Last week, the S&P GSCI Crude Oil gained 9.7% in one of its best weeks (24/1501) in history since 1987. It was the second best week in 2015, following its gain of 11.8% in the last week of Aug. Historically, with the exception of the bottom in 1988, there have been greater than 2 weeks of spikes bigger than last week’s before a bottom was hit. So maybe oil hasn’t hit a bottom yet by this metric, but it wouldn’t be completely unprecedented or unreasonable.
Although many supporting events happened simultaneously last week like a continued drop in US rig counts, concern about falling production in Canada and Bakken, the decision by the Fed to hold off on the interest rate hike and the Russian attacks on Syria, it’s difficult to make the case the rally is sustainable. Inventories are still very high and demand is questionable. According to the IEA’s Oil Market Report, “a projected marked slowdown in demand growth next year and the anticipated arrival of additional Iranian barrels – should international sanctions be eased – are likely to keep the market oversupplied through 2016.”
Last, one indicator that has historically crashed at the peak of volatility and oil bottom is open interest. It fell briefly but quickly elevated to its relatively high current level.
Despite this, there are calls on oil that call a bottom in this quarter or next, and quote a range of $75 by the end of 2017. PIRA energy group says the current market slump is setting the stage for prices to surge to $75 within two years, and below is a chart from Morgan Stanley of their oil market outlook, also showing oil in the $75 range for 2017.
So, what is the right call? S&P Dow Jones Indices isn’t in the business of making prediction but the indices are historical storytellers. A new family of indices, the S&P 500 Bond indices, has recently been introduced to help analyze companies and industries inside the S&P 500. Some of the sectors have significantly more equity, like technology, but some have more debt like utilities. Energy is pretty evenly matched, holding similar weights in each the stock and bond composite.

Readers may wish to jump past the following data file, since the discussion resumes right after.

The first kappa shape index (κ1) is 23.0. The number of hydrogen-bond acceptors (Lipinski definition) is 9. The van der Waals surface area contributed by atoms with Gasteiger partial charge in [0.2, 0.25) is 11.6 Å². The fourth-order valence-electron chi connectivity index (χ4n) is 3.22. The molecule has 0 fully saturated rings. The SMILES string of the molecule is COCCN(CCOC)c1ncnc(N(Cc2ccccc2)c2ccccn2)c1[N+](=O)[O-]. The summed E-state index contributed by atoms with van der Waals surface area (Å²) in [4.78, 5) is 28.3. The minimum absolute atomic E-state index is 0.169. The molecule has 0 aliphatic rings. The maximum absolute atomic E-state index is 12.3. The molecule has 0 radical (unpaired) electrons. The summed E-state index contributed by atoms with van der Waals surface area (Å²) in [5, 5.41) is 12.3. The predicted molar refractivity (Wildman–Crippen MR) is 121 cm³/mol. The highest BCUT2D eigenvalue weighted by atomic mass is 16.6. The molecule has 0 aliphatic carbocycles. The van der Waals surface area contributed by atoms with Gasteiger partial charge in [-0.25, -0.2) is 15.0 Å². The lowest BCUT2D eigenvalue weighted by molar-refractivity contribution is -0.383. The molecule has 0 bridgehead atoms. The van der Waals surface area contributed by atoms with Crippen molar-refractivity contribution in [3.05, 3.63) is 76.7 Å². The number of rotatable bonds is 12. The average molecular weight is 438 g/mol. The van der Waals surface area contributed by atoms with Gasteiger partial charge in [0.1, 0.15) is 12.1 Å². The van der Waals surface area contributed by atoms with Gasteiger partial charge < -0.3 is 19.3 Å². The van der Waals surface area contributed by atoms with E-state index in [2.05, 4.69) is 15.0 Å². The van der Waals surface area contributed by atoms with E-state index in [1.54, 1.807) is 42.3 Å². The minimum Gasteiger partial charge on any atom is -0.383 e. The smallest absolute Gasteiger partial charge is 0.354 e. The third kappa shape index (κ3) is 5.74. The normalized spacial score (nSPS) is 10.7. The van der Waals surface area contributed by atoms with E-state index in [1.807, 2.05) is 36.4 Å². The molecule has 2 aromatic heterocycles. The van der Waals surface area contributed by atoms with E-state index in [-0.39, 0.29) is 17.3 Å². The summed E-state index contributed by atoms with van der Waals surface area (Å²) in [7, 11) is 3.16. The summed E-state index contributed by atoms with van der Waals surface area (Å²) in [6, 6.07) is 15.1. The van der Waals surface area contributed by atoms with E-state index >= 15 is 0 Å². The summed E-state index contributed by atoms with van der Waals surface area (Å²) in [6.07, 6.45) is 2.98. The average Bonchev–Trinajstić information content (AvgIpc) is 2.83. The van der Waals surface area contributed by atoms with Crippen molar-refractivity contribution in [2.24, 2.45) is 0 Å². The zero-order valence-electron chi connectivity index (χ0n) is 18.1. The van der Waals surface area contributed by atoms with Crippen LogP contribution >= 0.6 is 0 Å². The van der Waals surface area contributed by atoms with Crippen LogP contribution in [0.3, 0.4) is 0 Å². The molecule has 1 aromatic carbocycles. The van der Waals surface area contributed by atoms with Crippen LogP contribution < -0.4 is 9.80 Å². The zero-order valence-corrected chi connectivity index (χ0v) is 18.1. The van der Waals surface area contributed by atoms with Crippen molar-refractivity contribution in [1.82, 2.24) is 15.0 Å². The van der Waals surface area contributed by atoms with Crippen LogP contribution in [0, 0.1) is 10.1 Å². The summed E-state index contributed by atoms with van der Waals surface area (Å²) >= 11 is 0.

Let’s take a look at the performance relationships between the stocks and the bonds by using the S&P 500 Energy Total Return and the S&P 500 Energy Corporate Bond Index Total Return to see how the market views the equity risk premium, or in other words how strongly the market believes oil stocks will rise (equity performance) or fall (bond performance.) Historically the beta of the S&P GSCI Energy Excess Return (total return – T-bill) to energy stock alpha (S&P 500 Energy – S&P 500) is 1.05 and to energy bond alpha (S&P 500 Energy Corporate Bond Index – T-bill) s is 0.71, with respective correlations of 0.52 and 0.13.
Below is a chart of the historical S&P GSCI Energy TR index levels versus the equity risk premium as measured by the S&P 500 Energy Total Return monthly minus the S&P 500 Energy Corporate Bond Index Total Return monthly. Notice the recent spike in the equity risk premium that has developed in Oct. The magnitude of the equity risk premium and spread change from a discount to a premium is the biggest since Oct. 2011, and the magnitude is the 8th largest on record with the 5th biggest swing.
Maybe oil is near a bottom, or maybe just that’s the market sentiment. To find out what the experts think visit the replay of the S&P Dow Jones Indices 9th Annual Commodities Seminar. To find out more about the S&P Dow Jones Bond Indices, click here, or click on one of these links if you’d rather watch a short video about the basics of the bond index, or about what is inside the broad bond index or about the bond sectors. Please let us know if you have any questions.